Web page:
Edward Fella, Paris, 2011.
Softcover, 256 pp., color and bw illustrations, 12 x 9 x 0.75 inches.
Born in 1938 in Michigan, Edward Fella began studying commercial art at Cass Technical High School, Detroit. He then spent 30 years working as a commercial artist for various Detroit agencies, mainly for auto-industry clients. In 1985, aged 47, Fella started a Master of Fine Arts at Cranbrook (in Bloomfield Hills, near Detroit), quitting commercial art for good in order to focus on its own creative work. Since graduating, he has taught graphic design at CalArts, where his enthusiasm for imperfect forms and semiotics informed a whole generation of graphic designers including Lorraine Wild, Katherine McCoy, Jeffery Keedy, P. Scott Makela, Barry Deck and Elliott Earls.
Now over 70 years old, Edward Fella continues to work (“I'm still running”, as he likes to say) and is one of the graphic-design authors who best epitomise American postmodernism. His hybridising of materials, forms, colours and topics, and the ease with which he moves between media, lend his art an originality and depth that will leave an enduring impression on the history of graphic design. His output spans an exceptionally wide range of techniques and sensibilities: flyers, illustrations, photographs, lettering, collages… Fella's work, in its ability to deconstruct America's landscape and vernacular letterforms, bears witness to a whole swathe of his country's popular culture.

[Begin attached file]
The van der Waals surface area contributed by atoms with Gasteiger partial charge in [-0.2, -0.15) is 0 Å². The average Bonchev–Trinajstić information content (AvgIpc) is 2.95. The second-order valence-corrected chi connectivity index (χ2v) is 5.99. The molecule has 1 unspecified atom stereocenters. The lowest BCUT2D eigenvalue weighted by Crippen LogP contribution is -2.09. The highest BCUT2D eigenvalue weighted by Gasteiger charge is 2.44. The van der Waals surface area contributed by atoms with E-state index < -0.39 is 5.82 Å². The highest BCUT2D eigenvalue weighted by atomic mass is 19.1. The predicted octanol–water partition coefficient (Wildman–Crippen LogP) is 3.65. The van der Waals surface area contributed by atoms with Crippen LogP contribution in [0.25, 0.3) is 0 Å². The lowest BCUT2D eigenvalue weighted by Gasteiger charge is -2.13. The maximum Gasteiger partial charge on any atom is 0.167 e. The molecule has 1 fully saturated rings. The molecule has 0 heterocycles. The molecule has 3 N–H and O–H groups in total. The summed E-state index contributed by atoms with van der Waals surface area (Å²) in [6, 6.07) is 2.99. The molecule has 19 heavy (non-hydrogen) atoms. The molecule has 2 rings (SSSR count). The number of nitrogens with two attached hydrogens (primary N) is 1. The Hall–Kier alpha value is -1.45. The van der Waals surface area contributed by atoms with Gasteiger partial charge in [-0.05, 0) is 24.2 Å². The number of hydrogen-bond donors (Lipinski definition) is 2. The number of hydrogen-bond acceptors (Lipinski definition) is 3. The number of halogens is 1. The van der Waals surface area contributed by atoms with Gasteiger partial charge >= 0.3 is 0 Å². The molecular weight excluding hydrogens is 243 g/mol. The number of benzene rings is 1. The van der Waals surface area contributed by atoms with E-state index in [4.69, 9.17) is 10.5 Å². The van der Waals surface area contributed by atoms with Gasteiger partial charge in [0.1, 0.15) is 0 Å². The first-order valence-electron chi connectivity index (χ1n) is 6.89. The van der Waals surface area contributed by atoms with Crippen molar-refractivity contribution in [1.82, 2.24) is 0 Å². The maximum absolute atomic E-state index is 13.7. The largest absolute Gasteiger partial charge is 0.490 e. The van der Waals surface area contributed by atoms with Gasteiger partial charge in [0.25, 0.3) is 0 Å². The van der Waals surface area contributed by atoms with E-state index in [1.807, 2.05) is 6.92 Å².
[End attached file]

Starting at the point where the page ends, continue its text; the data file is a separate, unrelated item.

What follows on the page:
“From an historical perspective, seeing design as a whole field of professional practice, as a continuum from high to low – high being the academic and low being the vernacular or the naïve – everything is valid at some point.”